When I rolled my car almost two weeks ago, everything that was in the front passenger seat was ejected from the car and ended up in the ditch. I gathered it all up while I was waiting for the Police to arrive (which is how I got my only injury from the accident, a piece of glass in my thumb). One of the items to be tossed into the rain was a soft covered library book. Not the paperback style, but the larger soft covered variety that sells for about twice the cost of a paperback book. I brought it home and dried it out, and you can tell that it got wet. I wouldn't call the damage that extensive, and the book is certainly still fully readable, but it does have a bit of water damage.

Today we went to the library book, where I presented the book to the librarian on duty, along with my story. With hardly even a glance at the book to determine the extent of the damage, she hastily looked up some numbers on her computer and said, "It's twelve ninety-nine, or you could buy another copy to replace it, but it would have to be a new copy." I was silent, but my wife was livid. I didn't want to cause a scene in the library, but she wanted to speak her mind.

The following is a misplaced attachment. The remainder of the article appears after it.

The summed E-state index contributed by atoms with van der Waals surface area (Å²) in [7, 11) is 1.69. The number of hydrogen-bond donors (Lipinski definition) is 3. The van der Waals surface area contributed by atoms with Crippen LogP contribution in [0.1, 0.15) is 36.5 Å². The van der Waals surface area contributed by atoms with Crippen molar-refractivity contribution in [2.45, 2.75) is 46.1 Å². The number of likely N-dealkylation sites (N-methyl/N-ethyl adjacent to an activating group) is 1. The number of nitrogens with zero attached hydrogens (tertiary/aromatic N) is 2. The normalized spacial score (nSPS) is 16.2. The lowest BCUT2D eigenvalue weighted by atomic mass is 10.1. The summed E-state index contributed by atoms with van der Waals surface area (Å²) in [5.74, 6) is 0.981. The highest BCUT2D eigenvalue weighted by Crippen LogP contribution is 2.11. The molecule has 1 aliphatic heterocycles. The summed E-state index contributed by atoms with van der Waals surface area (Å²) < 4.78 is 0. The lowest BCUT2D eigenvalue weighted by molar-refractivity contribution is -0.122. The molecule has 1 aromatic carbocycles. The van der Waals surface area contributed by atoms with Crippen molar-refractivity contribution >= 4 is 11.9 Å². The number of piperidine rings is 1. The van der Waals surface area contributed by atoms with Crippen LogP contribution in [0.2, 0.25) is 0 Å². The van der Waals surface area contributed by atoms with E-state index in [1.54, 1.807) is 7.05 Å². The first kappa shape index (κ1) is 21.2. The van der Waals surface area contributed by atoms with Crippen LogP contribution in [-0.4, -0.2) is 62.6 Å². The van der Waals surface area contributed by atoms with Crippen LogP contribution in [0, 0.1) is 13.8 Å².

See, we once were Friends of the Library, which is a group of cardholding citizens who do things to support the library. We were members a few years ago before we moved out of town and just never rejoined when we moved back. Also, I have a very hard time throwing out books after reading them. We have donated hundreds of dollars in books to the library over the years. This, of course, is why my wife got so upset over $12.99. I don't blame her, really. It gripes me, too. I just didn't want to cause a scene in the library. I renewed the book and will probably take it to another branch of the library, probably the main branch, and see what they have to say.
License Branch